Last night, I attended a talk at Columbia University on "Shakespeare and Holinshed's Use of Anecdote," which was given by Barbara Traister of Lehigh University. Her talk focused on the 1577 and 1587 editions of Holinshed's Chronicles, of which Raphael Holinshed himself edited the earlier 1577 version. Professor Traister discussed the use of anecdotes throughout both editions and how they function differently in each.
I was most interested by how the anecdote of the Armorer and the Apprentice (which appears in the 1587 edition only) gets picked up and used by Shakespeare in 2 Henry VI as Thomas Horner and Peter Thump. This was especially fun as I've just reread this play for my directed research and I'm editing our script right now. It was pointed out during the Q&A that Shakespeare uses anecdotes much more frequently (and simplistically) in the earlier tetralogy. Professor Traister briefly addressed how there is a string of anecdotes running throughout 2 Henry VI. Another scholar speculated that the Eastcheap contingent of the second tetralogy might be the more sophisticated development of the anecdotal "string" or line of the earlier works.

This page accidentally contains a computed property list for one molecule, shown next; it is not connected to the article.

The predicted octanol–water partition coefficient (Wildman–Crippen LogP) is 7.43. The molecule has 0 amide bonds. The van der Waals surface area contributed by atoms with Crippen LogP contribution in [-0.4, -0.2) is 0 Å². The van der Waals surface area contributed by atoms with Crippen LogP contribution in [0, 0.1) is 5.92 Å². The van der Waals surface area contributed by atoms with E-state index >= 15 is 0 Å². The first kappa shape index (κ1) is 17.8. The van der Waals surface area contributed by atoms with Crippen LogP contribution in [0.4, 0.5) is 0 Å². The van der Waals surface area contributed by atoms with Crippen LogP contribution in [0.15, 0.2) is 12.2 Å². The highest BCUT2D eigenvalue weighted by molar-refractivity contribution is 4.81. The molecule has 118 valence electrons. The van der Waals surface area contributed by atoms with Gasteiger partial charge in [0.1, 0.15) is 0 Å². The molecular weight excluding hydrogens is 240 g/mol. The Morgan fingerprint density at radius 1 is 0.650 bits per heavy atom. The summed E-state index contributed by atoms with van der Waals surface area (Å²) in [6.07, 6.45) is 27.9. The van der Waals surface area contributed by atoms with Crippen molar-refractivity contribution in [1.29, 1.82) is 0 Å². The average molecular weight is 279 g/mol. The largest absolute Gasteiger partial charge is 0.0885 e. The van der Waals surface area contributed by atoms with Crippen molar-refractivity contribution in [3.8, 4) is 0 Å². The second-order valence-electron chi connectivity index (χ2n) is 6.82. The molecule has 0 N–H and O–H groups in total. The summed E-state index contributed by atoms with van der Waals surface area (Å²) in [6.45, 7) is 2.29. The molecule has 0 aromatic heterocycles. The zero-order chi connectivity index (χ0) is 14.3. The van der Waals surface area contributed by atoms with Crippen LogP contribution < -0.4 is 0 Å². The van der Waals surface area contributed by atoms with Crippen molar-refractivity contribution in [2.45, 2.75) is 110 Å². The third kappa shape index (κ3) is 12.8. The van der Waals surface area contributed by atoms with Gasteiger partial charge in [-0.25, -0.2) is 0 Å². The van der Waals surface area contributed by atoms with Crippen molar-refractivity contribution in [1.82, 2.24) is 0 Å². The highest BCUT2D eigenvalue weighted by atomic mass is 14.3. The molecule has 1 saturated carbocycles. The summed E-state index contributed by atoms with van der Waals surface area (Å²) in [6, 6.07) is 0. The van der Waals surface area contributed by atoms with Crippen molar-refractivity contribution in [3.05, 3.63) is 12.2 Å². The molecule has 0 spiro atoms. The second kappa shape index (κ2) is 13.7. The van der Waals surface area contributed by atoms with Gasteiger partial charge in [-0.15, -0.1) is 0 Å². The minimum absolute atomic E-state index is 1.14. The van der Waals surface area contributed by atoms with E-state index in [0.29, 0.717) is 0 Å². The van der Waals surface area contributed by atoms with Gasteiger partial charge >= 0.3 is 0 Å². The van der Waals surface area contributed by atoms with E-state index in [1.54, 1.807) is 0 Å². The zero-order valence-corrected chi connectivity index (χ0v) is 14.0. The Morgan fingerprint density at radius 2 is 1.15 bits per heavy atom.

What I loved most about attending this talk last night was the sense of shared work, interest, and community. Certainly we all have different points of view and specific projects, but it was great to come together, hear about the research that Professor Traister is doing, and feel the support from others for this work. And it's also great to see how my interests coincide with other scholars'. It makes me feel less like a humble student, and more like a "real" scholar doing "real" work